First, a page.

So i asked if he would mind showing me it working, he said he couldnt drive with it as it would need fitting, i asked if i could show the engine readings would he be able to run it on a stationary car? He again said yes.....

On the stall next to the Scania lorry one, was a stall with state of the art OBDC readers/writers. printers on them the lot! (£500), so having spoken to the guy on the ODBC stand alot i went and asked if i could borrow one the smaller ODBC readers and explained what is for. He grinned and said he could do better than that and to meet him in the car park.

So me and HHO man goto the carpark, I asked HHO man what car we needed and he said his would be ok to use, so the OBDC bloke comes over to us with a laptop and one of the top line readers. The HHO guy hooks up the Cell to his inlet manifold and runs the engine, the OBDC guy hooks into the ecu and on the laptop screen you see the MPG (the car is a merc, like alot of cars it has a read out on the dash of your current MPG), it had power and oxygen on the screen and all kinds of other information.

The HHO guy was perplexed as every time he put the tube into the inlet the MPG on the machine dropped, the max BHP dropped, the emission went up and so on. So the OBDC guy says to HHO man......how many of those have you sold, he says 30!! OBDC guy says i would get in your car and drive away very fast, HHO man asks why and the OBDC bloke says.......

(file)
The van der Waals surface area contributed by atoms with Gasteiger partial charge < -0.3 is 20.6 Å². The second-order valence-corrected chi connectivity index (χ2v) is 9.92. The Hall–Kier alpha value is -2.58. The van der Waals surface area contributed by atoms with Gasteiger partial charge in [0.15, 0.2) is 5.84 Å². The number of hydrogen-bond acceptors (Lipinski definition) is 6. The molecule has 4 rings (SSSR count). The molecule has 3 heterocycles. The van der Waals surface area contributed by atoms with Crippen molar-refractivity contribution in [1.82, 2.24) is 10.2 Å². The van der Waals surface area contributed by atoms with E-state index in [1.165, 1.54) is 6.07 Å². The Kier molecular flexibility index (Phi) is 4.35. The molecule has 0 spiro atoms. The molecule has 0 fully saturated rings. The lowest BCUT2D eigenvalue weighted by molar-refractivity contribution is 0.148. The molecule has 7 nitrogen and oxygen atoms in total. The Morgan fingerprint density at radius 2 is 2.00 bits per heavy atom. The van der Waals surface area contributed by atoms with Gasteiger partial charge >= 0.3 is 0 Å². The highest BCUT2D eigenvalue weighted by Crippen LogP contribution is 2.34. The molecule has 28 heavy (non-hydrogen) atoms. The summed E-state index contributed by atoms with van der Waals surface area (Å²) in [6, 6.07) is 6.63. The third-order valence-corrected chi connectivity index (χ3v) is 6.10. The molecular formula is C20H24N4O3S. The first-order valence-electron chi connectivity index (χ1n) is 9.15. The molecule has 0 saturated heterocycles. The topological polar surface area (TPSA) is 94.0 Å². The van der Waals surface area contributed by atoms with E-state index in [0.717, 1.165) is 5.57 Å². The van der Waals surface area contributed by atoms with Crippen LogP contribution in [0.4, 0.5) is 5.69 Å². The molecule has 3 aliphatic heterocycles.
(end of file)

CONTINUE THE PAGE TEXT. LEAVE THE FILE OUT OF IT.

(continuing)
In 40 mins its my turn to do the talk in the main hall, i am going to use your data to show how well our machine works!! The HHO guy went white, last i saw of him was him shoving stuff into box's and filling his car. So they are aware its a scam, or he wouldnt of run like that, we did tell him why the engine dropped power etc. That was the night the other HHO guys all gathered slowly around me in the bar/restaurant, Lucky i am 6'2 now and some the Bio guys were in the bar and came over, i left a bit after that as it started heating up lol.

I have a quick temper, last thing i wanted was getting into the middle of it and missing the final day. One final note, the HHO guy emailed me a few days back with a invoice attached for loss of earnings!! So i emailed back a invoice for treble the amount for the consultation and use of equipment :D
 

unclejed613